- Project plans
- Project activities
- Legislation and standards
- Industry context
Last edited 03 Jul 2018
BIM level 2
Building Information Modelling (BIM) is a very broad term that describes the process of creating and managing a digital model of a building or other facility such as a bridge, highway, tunnel and so on.
There are a number of 'levels of maturity' of BIM:
- Level 0 describes unmanaged CAD (Computer Aided Design).
- Level 1 describes managed CAD in 2D or 3D.
- Level 2 involves developing building information in a collaborative 3D environment with data attached, but created in separate discipline models.
- Level 3 has yet to be defined in detail, but it is thought that it will include a single, collaborative, online, project model including construction sequencing, cost and lifecycle management information.
In the UK, the Government Construction Strategy published in May 2011, stated that the '...Government will require fully collaborative 3D BIM (with all project and asset information, documentation and data being electronic) as a minimum by 2016'. This represents a minimum requirement for level 2 BIM on centrally-procured public projects from April 2016.
The processes necessary to achieve level 2 BIM are set out in:
- PAS 1192-2 Specification for information management for the capital/delivery phase of construction projects using Building Information Modelling.
- PAS 1192-3 Specification for information management for the operational phase of construction projects using building information modelling.
- CIC BIM Protocol. This establishes specific obligations, liabilities and limitations on the use of building information models and can be adopted by clients to mandate particular working practices. It can be incorporated into appointments or contracts by a model enabling amendment.
- Uniclass2015. A classification system that can be used to organise information throughout all aspects of the design and construction process.
- Industry Foundation Classes (IFC). The standard data format facilitating interoperability between different software systems.
- COBie (Construction Operations Building Information Exchange). A spreadsheet data format for the publication of a subset of building model information focused on delivering building information (rather than geometric modelling), such as; equipment lists, product data sheets, warranties, spare parts lists, preventive maintenance schedules and so on. COBie presents information in a more accessible format, so that it is easier to use and re-purpose. This is essential to support operations, maintenance and asset management once the built asset is in service.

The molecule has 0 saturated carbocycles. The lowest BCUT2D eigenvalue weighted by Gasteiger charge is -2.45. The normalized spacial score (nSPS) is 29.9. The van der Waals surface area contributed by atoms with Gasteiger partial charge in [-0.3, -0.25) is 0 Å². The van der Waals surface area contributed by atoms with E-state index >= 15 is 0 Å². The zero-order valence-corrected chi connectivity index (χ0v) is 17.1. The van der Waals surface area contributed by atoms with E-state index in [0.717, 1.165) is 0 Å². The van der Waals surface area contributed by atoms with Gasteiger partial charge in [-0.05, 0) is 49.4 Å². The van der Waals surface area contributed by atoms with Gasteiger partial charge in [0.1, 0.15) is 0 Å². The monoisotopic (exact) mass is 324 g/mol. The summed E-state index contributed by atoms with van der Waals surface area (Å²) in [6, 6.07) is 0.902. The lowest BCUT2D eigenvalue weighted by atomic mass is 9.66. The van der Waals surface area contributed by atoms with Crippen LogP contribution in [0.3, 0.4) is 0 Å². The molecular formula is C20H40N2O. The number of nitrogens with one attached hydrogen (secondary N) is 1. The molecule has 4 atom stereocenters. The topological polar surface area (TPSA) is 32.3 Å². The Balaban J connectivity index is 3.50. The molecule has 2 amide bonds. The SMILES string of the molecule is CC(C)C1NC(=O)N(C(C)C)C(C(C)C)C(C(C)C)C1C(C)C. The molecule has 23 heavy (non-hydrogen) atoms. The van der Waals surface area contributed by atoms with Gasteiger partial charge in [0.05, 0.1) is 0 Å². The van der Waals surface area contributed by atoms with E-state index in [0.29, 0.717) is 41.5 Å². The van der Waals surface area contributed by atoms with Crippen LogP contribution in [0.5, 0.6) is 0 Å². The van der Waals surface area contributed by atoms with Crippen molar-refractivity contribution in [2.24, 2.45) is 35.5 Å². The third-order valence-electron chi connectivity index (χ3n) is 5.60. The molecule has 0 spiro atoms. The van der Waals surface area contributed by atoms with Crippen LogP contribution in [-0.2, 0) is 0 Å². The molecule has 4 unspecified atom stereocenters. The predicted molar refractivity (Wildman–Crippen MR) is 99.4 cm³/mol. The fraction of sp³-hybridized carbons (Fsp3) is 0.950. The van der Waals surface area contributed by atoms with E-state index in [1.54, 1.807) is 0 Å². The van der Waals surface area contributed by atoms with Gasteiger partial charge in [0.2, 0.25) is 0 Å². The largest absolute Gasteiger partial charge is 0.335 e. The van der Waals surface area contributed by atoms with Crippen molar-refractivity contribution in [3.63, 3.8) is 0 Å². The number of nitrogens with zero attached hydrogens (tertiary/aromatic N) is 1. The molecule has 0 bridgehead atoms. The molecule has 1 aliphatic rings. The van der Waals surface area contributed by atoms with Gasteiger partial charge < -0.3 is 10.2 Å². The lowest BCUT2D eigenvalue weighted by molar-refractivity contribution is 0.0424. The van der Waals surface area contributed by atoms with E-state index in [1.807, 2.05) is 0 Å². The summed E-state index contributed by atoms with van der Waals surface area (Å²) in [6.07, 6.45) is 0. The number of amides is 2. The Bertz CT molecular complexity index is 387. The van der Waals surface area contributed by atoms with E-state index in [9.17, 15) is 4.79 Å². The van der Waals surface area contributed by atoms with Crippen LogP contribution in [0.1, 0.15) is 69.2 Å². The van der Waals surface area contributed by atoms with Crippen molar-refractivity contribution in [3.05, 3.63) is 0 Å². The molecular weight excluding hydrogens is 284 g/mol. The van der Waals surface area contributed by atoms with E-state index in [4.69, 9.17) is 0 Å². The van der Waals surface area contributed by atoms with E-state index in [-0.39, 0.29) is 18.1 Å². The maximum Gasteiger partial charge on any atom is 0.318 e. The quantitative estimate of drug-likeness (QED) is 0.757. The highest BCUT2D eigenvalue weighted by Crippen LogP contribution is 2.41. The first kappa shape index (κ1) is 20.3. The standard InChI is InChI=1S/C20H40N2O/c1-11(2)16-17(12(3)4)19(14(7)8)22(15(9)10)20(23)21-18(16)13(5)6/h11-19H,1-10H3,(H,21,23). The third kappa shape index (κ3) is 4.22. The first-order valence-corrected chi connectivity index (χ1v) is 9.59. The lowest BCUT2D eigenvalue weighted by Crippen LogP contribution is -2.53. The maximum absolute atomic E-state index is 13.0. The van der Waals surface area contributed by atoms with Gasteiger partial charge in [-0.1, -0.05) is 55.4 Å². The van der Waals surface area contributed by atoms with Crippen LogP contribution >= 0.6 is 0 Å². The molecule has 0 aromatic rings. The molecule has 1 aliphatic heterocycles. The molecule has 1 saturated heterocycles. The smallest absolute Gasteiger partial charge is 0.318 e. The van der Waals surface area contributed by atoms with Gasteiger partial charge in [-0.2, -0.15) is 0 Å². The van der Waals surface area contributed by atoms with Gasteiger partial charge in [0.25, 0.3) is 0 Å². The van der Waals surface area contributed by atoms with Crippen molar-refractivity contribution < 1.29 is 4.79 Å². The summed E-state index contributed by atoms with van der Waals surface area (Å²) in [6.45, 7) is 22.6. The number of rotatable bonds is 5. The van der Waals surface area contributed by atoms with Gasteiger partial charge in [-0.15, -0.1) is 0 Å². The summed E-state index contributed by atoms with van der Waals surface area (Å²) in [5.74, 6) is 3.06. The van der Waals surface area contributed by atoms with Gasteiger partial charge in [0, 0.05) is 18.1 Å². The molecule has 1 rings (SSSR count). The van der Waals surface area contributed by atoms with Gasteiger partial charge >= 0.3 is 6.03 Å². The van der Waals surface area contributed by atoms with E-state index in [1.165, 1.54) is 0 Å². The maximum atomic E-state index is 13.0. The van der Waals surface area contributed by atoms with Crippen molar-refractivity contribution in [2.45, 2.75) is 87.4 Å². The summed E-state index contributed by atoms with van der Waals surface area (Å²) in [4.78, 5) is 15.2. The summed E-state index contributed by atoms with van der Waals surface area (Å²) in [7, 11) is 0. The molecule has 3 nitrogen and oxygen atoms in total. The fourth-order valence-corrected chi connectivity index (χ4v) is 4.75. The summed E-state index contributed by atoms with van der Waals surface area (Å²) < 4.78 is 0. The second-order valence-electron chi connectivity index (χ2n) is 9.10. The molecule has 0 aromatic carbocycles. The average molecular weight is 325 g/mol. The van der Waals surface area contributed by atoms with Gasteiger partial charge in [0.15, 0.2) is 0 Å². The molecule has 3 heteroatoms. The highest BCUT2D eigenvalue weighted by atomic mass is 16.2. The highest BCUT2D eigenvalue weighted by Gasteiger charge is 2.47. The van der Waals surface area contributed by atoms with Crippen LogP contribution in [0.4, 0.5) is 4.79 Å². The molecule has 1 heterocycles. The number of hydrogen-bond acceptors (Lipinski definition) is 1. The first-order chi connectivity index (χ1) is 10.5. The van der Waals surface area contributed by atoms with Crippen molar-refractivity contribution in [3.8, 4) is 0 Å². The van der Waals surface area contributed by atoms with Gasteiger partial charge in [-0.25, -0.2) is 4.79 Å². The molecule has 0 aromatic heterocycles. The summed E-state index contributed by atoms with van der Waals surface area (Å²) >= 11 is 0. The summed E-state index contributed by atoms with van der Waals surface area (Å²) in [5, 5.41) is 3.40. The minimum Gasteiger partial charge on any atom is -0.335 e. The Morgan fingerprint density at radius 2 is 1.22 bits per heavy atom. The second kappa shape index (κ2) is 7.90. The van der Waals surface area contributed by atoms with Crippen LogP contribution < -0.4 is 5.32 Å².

- BIM Toolkit. Developed by NBS, and offering a Digital Plan of Work to help define roles and responsibilities for preparing information and a verification tool to identify correctly classified objects and confirm that required data is present in the model.
For more information, see BIM resources.
Very broadly, the approach required by PAS 1192-2 ensures that appropriate information is created in a suitable format at the right time so that better decisions can be made throughout the design, construction and operation of built assets. The information is described in the Employer's Information Requirements (EIR).
To ensure projects are properly validated and controlled as they develop, data is extracted from the evolving building information model and submitted to the employer at key milestones. This submission of data is described as a 'data drop' or 'information exchange'.
Generally, data drops are aligned to project stages, and the information required reflects the level of development that the project should have reached by that stage. This might be considered analogous a stage report on a conventional project.
Data drops are likely to include:
- Models (Industry Foundation Classes (IFC) models and native project information models).
- Data structures (such as COBie files and schedules).
- Reports (typically PDF's, although native files can be more useable).
NB: It is thought that in parallel to the roll-out of BIM, the government will require adoption of the Government Soft Landings protocol (GSL) for central government projects. Soft landings is a strategy adopted to ensure the transition from construction to occupation is 'bump-free' and that operational performance is optimised.
 Find out more
 Related articles on Designing Buildings Wiki
- BIM articles.
- BIM dimensions.
- BIM execution plan.
- BIM for dummies - an interview.
- BIM glossary of terms.
- BIM maturity levels.
- BIM resources.
- BS 8536-2:2016 Design and construction: Code of practice for asset management (Linear and geographical infrastructure).
- Construction Operations Building Information Exchange (COBie).
- CIC BIM Protocol.
- Collaborative practices.
- Common data environment.
- Data drops.
- Employers information requirements.
- Federated building information model.
- Government Construction Strategy.
- Government Soft Landings.
- Industry Foundation Classes.
- Information manager.
- Level of detail.
- PAS 1192-2:2013.
- PAS 1192-3:2014.
- Soft landings.
- The rewards of complying with BIM Level 2.
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